Recently, Canada’s Department of Finance published a consultation paper that proposes an addendum to the Code of Conduct for the Credit and Debit Card Industry in Canada to apply the Code to mobile payments. The Code, which took effect in August 2010, is a voluntary measure applicable to credit and debit card networks and covers point-of-sale, Internet, and phone payment methods. The addendum would extend the Code to apply explicitly to payments initiated by consumers that access a deposit or credit account through a payment network accessed by mobile device at the point-of-sale. The addendum also would clarify the way in which five of the ten elements of the code would apply to mobile payments. For example, the addendum would prohibit credit and debit card functions from co-residing in the same mobile payment application. Canada’s Department of Finance has invited stakeholder comments on all aspects of the proposal.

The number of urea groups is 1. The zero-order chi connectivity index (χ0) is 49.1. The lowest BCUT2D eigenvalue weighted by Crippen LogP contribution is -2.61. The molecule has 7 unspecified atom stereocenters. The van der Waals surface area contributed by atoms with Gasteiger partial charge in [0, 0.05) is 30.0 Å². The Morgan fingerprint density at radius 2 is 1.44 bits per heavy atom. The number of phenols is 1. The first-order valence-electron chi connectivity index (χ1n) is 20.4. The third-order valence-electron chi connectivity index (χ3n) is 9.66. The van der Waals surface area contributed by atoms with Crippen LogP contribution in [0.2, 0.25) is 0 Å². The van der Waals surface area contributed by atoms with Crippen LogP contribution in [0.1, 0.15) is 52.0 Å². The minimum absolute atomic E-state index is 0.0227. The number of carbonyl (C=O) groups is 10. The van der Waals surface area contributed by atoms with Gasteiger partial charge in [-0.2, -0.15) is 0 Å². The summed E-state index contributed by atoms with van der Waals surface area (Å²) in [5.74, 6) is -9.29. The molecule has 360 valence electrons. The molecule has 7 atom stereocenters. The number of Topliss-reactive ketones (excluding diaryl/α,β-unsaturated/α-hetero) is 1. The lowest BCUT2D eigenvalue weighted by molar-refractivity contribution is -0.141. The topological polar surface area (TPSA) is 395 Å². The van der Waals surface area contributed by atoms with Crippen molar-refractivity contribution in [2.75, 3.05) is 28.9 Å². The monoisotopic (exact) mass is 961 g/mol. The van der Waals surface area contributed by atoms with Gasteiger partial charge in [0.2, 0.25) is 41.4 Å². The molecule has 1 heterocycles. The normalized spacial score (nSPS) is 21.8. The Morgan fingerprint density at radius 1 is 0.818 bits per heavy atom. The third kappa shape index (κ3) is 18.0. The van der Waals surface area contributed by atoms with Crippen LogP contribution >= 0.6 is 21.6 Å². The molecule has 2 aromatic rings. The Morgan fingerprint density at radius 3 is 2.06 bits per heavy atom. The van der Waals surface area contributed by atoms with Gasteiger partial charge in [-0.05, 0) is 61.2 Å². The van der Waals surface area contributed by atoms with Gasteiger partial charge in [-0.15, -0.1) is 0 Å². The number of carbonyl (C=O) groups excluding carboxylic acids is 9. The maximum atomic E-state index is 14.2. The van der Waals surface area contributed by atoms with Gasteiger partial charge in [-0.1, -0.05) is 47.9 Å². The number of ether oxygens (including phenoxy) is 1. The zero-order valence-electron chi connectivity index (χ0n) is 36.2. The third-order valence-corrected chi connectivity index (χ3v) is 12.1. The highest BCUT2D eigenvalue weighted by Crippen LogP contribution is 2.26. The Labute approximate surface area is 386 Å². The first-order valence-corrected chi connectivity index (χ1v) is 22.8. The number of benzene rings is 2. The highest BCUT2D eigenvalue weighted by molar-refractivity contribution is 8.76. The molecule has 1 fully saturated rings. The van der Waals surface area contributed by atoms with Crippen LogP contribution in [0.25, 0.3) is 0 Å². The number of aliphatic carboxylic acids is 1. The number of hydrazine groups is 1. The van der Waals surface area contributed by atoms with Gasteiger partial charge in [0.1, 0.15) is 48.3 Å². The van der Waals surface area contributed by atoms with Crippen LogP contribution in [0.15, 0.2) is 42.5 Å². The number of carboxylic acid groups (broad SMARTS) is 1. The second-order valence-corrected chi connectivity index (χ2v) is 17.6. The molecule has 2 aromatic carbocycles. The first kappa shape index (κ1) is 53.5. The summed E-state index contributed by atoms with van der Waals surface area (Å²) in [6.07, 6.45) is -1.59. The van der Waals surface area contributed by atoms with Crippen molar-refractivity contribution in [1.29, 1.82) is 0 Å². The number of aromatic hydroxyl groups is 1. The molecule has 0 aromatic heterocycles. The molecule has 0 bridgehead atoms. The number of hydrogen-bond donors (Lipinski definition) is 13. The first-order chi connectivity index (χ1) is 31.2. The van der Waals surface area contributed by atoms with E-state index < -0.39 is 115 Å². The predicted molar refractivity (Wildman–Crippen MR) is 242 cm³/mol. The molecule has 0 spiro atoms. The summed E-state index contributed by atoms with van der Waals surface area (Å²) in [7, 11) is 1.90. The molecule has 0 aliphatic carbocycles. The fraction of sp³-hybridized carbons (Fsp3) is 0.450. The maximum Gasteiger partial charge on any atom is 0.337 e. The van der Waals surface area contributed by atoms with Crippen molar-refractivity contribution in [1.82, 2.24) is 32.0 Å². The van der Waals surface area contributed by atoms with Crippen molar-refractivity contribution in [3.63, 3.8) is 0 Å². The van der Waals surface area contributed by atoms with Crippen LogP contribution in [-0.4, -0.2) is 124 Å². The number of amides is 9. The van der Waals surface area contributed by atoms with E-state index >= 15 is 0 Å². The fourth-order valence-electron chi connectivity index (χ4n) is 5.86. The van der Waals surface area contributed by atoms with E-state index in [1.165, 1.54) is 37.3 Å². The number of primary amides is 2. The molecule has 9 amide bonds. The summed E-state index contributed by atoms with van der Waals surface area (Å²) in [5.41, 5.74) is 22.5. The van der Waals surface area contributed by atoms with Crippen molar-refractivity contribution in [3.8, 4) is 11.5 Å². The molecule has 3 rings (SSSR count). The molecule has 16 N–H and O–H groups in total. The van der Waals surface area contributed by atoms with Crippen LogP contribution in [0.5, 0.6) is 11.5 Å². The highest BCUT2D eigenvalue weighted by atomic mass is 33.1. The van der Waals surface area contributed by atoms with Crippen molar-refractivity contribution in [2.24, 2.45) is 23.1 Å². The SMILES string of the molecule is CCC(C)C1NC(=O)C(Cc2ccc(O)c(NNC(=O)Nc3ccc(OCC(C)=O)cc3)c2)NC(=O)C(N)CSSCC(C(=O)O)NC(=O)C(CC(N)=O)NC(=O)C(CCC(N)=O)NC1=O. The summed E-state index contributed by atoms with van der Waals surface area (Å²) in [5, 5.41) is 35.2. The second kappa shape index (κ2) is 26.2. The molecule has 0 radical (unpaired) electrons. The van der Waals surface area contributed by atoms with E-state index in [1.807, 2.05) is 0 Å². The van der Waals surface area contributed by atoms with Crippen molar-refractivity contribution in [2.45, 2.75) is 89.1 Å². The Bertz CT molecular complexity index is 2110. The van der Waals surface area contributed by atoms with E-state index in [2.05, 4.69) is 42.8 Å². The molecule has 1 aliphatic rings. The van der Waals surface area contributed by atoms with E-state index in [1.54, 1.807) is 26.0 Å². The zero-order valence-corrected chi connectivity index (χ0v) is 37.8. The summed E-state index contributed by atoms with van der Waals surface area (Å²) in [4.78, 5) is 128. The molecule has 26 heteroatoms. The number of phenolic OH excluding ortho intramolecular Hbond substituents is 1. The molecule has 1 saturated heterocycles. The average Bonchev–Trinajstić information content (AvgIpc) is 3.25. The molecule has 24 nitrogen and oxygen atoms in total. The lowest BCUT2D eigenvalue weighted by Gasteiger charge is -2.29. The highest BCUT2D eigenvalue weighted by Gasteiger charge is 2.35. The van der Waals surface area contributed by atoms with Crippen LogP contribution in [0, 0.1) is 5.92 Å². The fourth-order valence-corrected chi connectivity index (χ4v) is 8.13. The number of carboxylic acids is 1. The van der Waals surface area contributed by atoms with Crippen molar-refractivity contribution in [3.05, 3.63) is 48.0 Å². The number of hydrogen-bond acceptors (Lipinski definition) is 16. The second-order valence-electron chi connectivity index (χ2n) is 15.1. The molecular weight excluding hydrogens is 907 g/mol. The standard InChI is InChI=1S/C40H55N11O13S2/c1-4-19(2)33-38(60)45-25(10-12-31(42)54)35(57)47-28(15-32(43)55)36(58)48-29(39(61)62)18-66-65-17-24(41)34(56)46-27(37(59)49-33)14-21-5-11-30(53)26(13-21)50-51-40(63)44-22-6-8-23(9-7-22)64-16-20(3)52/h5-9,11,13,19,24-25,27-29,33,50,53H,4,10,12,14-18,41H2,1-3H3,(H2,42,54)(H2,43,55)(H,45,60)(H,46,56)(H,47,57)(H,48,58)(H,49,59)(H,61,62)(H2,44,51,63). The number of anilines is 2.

On January 16, Florida Attorney General Pam Bondi announced that she obtained “first of their kind” settlements from the state’s five largest prepaid debit card companies. The settlements resolve claims that the companies failed to properly disclose information about fees and misled consumers with claims that use of the cards would improve credit history. While the agreements are not identical, they each require enhanced compliance measures, which generally relate to fee disclosures, use of comparison charts, and use of claims about credit improvements. Each company also agreed to make a donation to the Central Florida Chapter of Junior Achievement and pay the cost and fees for the matters investigated to the Office of the Attorney General.